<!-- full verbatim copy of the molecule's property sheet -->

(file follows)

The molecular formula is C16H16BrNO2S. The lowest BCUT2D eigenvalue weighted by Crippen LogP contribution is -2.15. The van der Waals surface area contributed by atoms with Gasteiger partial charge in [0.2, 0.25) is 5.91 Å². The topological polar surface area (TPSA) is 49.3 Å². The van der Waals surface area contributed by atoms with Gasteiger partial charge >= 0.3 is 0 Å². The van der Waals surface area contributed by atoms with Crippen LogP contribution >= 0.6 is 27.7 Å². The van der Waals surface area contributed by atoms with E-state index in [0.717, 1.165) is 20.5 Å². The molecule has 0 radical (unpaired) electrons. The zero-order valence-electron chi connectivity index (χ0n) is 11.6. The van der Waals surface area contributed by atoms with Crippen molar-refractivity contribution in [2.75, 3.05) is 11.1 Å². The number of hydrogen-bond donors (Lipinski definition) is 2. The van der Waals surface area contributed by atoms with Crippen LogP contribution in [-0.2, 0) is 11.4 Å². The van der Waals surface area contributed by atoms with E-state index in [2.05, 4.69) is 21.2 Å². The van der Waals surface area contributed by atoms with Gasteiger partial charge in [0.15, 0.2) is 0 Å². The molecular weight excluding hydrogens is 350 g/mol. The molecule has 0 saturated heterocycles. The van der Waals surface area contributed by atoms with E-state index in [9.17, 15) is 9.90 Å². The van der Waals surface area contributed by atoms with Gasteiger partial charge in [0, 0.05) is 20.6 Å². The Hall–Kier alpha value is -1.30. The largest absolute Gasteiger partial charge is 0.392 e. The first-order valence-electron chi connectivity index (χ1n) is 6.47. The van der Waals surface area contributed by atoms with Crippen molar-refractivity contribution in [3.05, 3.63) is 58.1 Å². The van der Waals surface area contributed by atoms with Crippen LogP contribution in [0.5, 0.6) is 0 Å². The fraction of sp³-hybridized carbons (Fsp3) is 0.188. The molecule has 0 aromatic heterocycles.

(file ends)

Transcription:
The molecular formula is C16H16BrNO2S. The lowest BCUT2D eigenvalue weighted by Crippen LogP contribution is -2.15. The van der Waals surface area contributed by atoms with Gasteiger partial charge in [0.2, 0.25) is 5.91 Å². The topological polar surface area (TPSA) is 49.3 Å². The van der Waals surface area contributed by atoms with Gasteiger partial charge >= 0.3 is 0 Å². The van der Waals surface area contributed by atoms with Crippen LogP contribution >= 0.6 is 27.7 Å². The van der Waals surface area contributed by atoms with E-state index in [0.717, 1.165) is 20.5 Å². The molecule has 0 radical (unpaired) electrons. The zero-order valence-electron chi connectivity index (χ0n) is 11.6. The van der Waals surface area contributed by atoms with Crippen molar-refractivity contribution in [2.75, 3.05) is 11.1 Å². The number of hydrogen-bond donors (Lipinski definition) is 2. The van der Waals surface area contributed by atoms with Crippen LogP contribution in [-0.2, 0) is 11.4 Å². The van der Waals surface area contributed by atoms with E-state index in [2.05, 4.69) is 21.2 Å². The van der Waals surface area contributed by atoms with Gasteiger partial charge in [0.15, 0.2) is 0 Å². The molecular weight excluding hydrogens is 350 g/mol. The molecule has 0 saturated heterocycles. The van der Waals surface area contributed by atoms with E-state index in [9.17, 15) is 9.90 Å². The van der Waals surface area contributed by atoms with Gasteiger partial charge in [0, 0.05) is 20.6 Å². The Hall–Kier alpha value is -1.30. The largest absolute Gasteiger partial charge is 0.392 e. The first-order valence-electron chi connectivity index (χ1n) is 6.47. The van der Waals surface area contributed by atoms with Crippen molar-refractivity contribution in [3.05, 3.63) is 58.1 Å². The van der Waals surface area contributed by atoms with Crippen LogP contribution in [0.5, 0.6) is 0 Å². The fraction of sp³-hybridized carbons (Fsp3) is 0.188. The molecule has 0 aromatic heterocycles.